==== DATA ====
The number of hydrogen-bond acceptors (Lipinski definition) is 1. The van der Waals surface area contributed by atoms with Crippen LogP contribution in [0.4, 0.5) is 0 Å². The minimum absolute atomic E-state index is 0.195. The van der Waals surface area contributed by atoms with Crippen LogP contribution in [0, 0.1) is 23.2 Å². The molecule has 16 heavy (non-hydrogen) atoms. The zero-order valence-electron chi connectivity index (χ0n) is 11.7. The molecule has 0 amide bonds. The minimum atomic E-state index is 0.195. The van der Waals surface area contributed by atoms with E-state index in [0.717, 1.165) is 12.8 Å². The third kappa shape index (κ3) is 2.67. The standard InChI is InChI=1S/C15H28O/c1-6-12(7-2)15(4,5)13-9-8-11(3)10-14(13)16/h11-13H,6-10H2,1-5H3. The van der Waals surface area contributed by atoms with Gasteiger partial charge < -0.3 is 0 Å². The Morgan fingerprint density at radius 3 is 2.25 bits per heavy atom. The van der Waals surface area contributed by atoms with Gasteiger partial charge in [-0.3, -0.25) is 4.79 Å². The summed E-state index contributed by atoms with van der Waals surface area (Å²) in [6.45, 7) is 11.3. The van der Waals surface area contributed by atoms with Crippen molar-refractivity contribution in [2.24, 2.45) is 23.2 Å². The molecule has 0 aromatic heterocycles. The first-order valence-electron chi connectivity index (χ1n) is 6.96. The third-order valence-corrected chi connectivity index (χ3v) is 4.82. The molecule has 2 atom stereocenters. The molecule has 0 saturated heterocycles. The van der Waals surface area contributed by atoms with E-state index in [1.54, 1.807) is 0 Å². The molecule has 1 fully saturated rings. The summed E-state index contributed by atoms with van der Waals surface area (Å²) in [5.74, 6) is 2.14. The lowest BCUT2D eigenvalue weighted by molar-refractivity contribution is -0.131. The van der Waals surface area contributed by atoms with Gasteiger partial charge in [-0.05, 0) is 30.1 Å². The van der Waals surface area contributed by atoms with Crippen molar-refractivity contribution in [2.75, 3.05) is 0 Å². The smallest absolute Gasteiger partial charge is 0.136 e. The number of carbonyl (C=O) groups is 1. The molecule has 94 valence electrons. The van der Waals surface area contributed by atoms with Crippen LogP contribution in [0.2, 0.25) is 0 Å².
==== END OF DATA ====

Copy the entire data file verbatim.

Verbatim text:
The number of hydrogen-bond acceptors (Lipinski definition) is 1. The van der Waals surface area contributed by atoms with Crippen LogP contribution in [0.4, 0.5) is 0 Å². The minimum absolute atomic E-state index is 0.195. The van der Waals surface area contributed by atoms with Crippen LogP contribution in [0, 0.1) is 23.2 Å². The molecule has 16 heavy (non-hydrogen) atoms. The zero-order valence-electron chi connectivity index (χ0n) is 11.7. The molecule has 0 amide bonds. The minimum atomic E-state index is 0.195. The van der Waals surface area contributed by atoms with E-state index in [0.717, 1.165) is 12.8 Å². The third kappa shape index (κ3) is 2.67. The standard InChI is InChI=1S/C15H28O/c1-6-12(7-2)15(4,5)13-9-8-11(3)10-14(13)16/h11-13H,6-10H2,1-5H3. The van der Waals surface area contributed by atoms with Gasteiger partial charge < -0.3 is 0 Å². The Morgan fingerprint density at radius 3 is 2.25 bits per heavy atom. The van der Waals surface area contributed by atoms with Gasteiger partial charge in [-0.3, -0.25) is 4.79 Å². The summed E-state index contributed by atoms with van der Waals surface area (Å²) in [6.45, 7) is 11.3. The van der Waals surface area contributed by atoms with Crippen molar-refractivity contribution in [2.24, 2.45) is 23.2 Å². The molecule has 0 aromatic heterocycles. The first-order valence-electron chi connectivity index (χ1n) is 6.96. The third-order valence-corrected chi connectivity index (χ3v) is 4.82. The molecule has 2 atom stereocenters. The molecule has 0 saturated heterocycles. The van der Waals surface area contributed by atoms with E-state index in [1.54, 1.807) is 0 Å². The molecule has 1 fully saturated rings. The summed E-state index contributed by atoms with van der Waals surface area (Å²) in [5.74, 6) is 2.14. The lowest BCUT2D eigenvalue weighted by molar-refractivity contribution is -0.131. The van der Waals surface area contributed by atoms with Gasteiger partial charge in [-0.05, 0) is 30.1 Å². The van der Waals surface area contributed by atoms with Crippen molar-refractivity contribution in [2.75, 3.05) is 0 Å². The smallest absolute Gasteiger partial charge is 0.136 e. The number of carbonyl (C=O) groups is 1. The molecule has 94 valence electrons. The van der Waals surface area contributed by atoms with Crippen LogP contribution in [0.2, 0.25) is 0 Å².